About the Dardenne Greenway from the Great Rivers Greenway Team
(Full Dardenne Greenway details can be found on GRG’s site HERE)


The Dardenne Greenway winds along Dardenne Creek in St. Charles County, and links together hundreds of acres of parks as well as neighborhoods, communities, businesses and schools. There is a paved trail in the greenway that makes it easy for you to to leave your car behind and walk or ride to athletic fields, a dog park, St. Charles Community College or to just get outside and enjoy some fresh air!

There is a shelter and fishing dock at the east end of Harmony Lake in Cottleville’s Legacy Park. You can also see “botanical vignettes” of native flowers and grasses along the campus of St. Charles Community College. These include carefully-selected natives species and other plants that flourish in Missouri’s climate.

This is a paved trail that is mostly flat, with a few rolling hills. There is a nice mixture of sun and shade as you enjoy woodlands, wetlands, swamps and temperate prairies.


History of the area surrounding the Dardenne Greenway
(from the City of Cottleville’s official website

Cottleville, located along the old Boone’s Lick Road, was first settled by Captain Warren G. Cottle, who secured a land grant from the Spanish in 1798. The area did not develop much until the John Pitman family of Kentucky settled about one and one-half miles west of town in 1810. Captain Warren Cottle died in 1811. His son Dr. Warren G. Cottle Jr and his children, who were quite numerous, inherited his extensive farmlands.

The historic Boone’s Lick Road (now Missouri State Route N) began as a trail leading from St. Charles to Boone’s Lick in Howard County. It follows the route blazed by Daniel Boone’s sons to a salt lick they discovered in Howard County. Within St. Charles County, the early Spanish Grant settlers followed it as a route between their farms and the City of St. Charles. From St. Charles it passed through Harvester, Cottleville, Dardenne, Pond, and Pauldingville into Warren County. This road was, at one time, an Indian trail, and also one of the principal highways leading westward through Missouri. Along its path traveled many covered wagons, stage coaches and pony express riders. Often, travelers became stranded at the point where the Boone’s Lick Trail crossed the Dardenne River/Creek in Cottleville, because of the frequent over-flowing of the stream and the muddy condition of the bottom lands through which the road passed. Gradually, small places of business came into existence, such as; country stores, wagon repair shops, little hotels, etc. Two grist mills where wheat and corn were ground into flour and meal, were in operation by 1804.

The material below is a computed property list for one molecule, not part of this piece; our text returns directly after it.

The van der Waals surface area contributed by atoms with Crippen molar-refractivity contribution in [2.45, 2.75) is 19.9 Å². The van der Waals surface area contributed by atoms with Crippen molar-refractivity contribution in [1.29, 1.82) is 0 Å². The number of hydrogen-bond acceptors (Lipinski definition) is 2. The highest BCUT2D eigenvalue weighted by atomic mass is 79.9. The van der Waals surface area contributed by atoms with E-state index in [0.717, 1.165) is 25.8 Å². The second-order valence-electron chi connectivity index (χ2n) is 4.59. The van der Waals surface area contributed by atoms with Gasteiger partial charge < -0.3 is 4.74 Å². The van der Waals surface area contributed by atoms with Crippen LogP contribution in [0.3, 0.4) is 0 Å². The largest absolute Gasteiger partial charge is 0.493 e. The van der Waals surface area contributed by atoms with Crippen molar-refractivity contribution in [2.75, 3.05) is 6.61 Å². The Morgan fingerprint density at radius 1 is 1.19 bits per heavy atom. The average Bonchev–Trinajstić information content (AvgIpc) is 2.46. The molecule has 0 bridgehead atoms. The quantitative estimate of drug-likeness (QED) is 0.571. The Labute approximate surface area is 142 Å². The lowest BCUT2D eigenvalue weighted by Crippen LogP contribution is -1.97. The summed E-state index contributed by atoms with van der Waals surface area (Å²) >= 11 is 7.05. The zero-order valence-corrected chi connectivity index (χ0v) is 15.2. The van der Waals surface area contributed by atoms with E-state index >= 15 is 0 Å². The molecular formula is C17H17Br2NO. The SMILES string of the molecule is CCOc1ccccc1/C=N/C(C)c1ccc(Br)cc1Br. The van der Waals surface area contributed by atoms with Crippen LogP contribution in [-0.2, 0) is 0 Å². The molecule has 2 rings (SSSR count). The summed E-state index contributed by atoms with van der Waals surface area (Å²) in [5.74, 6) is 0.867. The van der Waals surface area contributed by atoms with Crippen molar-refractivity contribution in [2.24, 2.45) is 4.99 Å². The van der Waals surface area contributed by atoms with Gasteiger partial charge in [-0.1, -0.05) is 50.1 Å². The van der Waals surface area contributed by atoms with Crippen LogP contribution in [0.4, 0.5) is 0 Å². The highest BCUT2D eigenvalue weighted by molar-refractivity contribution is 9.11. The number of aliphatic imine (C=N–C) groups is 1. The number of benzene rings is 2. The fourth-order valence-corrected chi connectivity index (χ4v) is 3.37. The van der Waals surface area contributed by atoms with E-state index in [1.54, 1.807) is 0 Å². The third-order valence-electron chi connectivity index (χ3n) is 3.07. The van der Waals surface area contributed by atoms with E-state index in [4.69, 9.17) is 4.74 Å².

It became the stagecoach route over which travelers and mail were transported. Many covered wagons traveled the Boone’s Lick Trail to settle in counties west of St. Charles County. Later, the Boone’s Lick Trail was the route followed by those who branched off to follow the Oregon Trail, the Santa Fe Trail, and the California Trail. During the Civil War, troops and supplies were transported over this route. Later, cattle and mules were driven over the route on the way to the railroad and auctions.


Nonprofit Partner: Missouri Conservation Heritage Foundation 

The Missouri Conservation Heritage Foundation (MCHF) is a nonprofit 501(c)(3) organization founded in 1997 to advance conservation and appreciation of Missouri’s natural resources, including fish, forest and wildlife. We work with donors and other conservation partners to financially support the mission and priorities of the Missouri Department of Conservation at the statewide, national and international level. This means we invest in everything from migratory bird programs to youth hunting and fishing events to endangered species habitat protection. We support the state’s nature centers, as well as hiking and wildlife viewing activities – anything that allows Missourians to enjoy the outdoors in urban and rural areas. MCHF is governed by a volunteer board of directors comprised of conservation, community and business leaders. We have raised and invested more than $22 million in conservation projects large and small.

To make a donation to Missouri Conservation Heritage Foundation (MCHF), click HERE.